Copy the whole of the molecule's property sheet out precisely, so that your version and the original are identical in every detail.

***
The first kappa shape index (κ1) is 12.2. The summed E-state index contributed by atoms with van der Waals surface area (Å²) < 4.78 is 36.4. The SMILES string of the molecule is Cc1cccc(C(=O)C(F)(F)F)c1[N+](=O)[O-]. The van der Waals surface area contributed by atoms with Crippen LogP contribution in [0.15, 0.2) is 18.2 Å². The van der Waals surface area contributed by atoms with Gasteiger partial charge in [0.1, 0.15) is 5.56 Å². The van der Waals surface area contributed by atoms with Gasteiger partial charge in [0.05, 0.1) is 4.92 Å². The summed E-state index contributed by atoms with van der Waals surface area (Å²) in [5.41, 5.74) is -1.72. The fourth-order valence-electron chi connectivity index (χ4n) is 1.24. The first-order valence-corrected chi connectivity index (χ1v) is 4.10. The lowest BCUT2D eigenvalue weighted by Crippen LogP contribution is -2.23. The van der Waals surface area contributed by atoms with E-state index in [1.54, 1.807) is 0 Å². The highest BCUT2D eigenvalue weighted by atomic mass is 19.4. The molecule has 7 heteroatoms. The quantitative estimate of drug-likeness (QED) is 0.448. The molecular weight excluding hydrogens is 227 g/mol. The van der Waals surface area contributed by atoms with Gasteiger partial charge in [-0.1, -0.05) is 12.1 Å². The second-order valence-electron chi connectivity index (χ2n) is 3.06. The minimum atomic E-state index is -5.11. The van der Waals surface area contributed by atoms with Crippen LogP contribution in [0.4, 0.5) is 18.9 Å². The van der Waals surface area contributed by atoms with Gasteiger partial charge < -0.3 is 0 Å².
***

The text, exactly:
The first kappa shape index (κ1) is 12.2. The summed E-state index contributed by atoms with van der Waals surface area (Å²) < 4.78 is 36.4. The SMILES string of the molecule is Cc1cccc(C(=O)C(F)(F)F)c1[N+](=O)[O-]. The van der Waals surface area contributed by atoms with Crippen LogP contribution in [0.15, 0.2) is 18.2 Å². The van der Waals surface area contributed by atoms with Gasteiger partial charge in [0.1, 0.15) is 5.56 Å². The van der Waals surface area contributed by atoms with Gasteiger partial charge in [0.05, 0.1) is 4.92 Å². The summed E-state index contributed by atoms with van der Waals surface area (Å²) in [5.41, 5.74) is -1.72. The fourth-order valence-electron chi connectivity index (χ4n) is 1.24. The first-order valence-corrected chi connectivity index (χ1v) is 4.10. The lowest BCUT2D eigenvalue weighted by Crippen LogP contribution is -2.23. The van der Waals surface area contributed by atoms with E-state index in [1.54, 1.807) is 0 Å². The highest BCUT2D eigenvalue weighted by atomic mass is 19.4. The molecule has 7 heteroatoms. The quantitative estimate of drug-likeness (QED) is 0.448. The molecular weight excluding hydrogens is 227 g/mol. The van der Waals surface area contributed by atoms with Gasteiger partial charge in [-0.1, -0.05) is 12.1 Å². The second-order valence-electron chi connectivity index (χ2n) is 3.06. The minimum atomic E-state index is -5.11. The van der Waals surface area contributed by atoms with Crippen LogP contribution in [0.4, 0.5) is 18.9 Å². The van der Waals surface area contributed by atoms with Gasteiger partial charge < -0.3 is 0 Å².